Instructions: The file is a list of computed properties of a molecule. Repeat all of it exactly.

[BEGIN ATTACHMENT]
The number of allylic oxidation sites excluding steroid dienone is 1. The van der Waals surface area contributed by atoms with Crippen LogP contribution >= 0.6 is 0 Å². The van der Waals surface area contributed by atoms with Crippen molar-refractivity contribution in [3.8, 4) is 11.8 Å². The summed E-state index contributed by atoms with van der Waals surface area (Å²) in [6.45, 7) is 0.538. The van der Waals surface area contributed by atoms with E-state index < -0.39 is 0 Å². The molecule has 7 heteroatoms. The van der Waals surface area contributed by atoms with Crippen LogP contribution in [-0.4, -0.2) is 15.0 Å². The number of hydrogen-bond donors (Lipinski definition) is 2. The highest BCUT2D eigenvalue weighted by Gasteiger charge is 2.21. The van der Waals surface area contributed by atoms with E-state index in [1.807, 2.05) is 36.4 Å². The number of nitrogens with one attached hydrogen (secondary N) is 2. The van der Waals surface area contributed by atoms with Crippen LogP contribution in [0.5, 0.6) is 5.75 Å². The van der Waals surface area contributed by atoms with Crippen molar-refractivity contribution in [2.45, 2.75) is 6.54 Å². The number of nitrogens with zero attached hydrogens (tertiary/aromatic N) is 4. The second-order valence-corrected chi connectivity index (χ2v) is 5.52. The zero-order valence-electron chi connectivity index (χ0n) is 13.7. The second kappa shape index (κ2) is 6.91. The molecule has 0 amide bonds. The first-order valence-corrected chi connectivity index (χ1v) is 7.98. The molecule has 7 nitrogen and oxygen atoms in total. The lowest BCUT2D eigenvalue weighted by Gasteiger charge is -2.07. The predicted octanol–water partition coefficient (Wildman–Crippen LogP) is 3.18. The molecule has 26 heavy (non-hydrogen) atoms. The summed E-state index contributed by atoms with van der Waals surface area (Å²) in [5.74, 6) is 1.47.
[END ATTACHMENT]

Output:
The number of allylic oxidation sites excluding steroid dienone is 1. The van der Waals surface area contributed by atoms with Crippen LogP contribution >= 0.6 is 0 Å². The van der Waals surface area contributed by atoms with Crippen molar-refractivity contribution in [3.8, 4) is 11.8 Å². The summed E-state index contributed by atoms with van der Waals surface area (Å²) in [6.45, 7) is 0.538. The van der Waals surface area contributed by atoms with E-state index < -0.39 is 0 Å². The molecule has 7 heteroatoms. The van der Waals surface area contributed by atoms with Crippen LogP contribution in [-0.4, -0.2) is 15.0 Å². The number of hydrogen-bond donors (Lipinski definition) is 2. The highest BCUT2D eigenvalue weighted by Gasteiger charge is 2.21. The van der Waals surface area contributed by atoms with E-state index in [1.807, 2.05) is 36.4 Å². The number of nitrogens with one attached hydrogen (secondary N) is 2. The van der Waals surface area contributed by atoms with Crippen LogP contribution in [0.5, 0.6) is 5.75 Å². The van der Waals surface area contributed by atoms with Crippen molar-refractivity contribution in [2.45, 2.75) is 6.54 Å². The number of nitrogens with zero attached hydrogens (tertiary/aromatic N) is 4. The second-order valence-corrected chi connectivity index (χ2v) is 5.52. The zero-order valence-electron chi connectivity index (χ0n) is 13.7. The second kappa shape index (κ2) is 6.91. The molecule has 0 amide bonds. The first-order valence-corrected chi connectivity index (χ1v) is 7.98. The molecule has 7 nitrogen and oxygen atoms in total. The lowest BCUT2D eigenvalue weighted by Gasteiger charge is -2.07. The predicted octanol–water partition coefficient (Wildman–Crippen LogP) is 3.18. The molecule has 26 heavy (non-hydrogen) atoms. The summed E-state index contributed by atoms with van der Waals surface area (Å²) in [5.74, 6) is 1.47.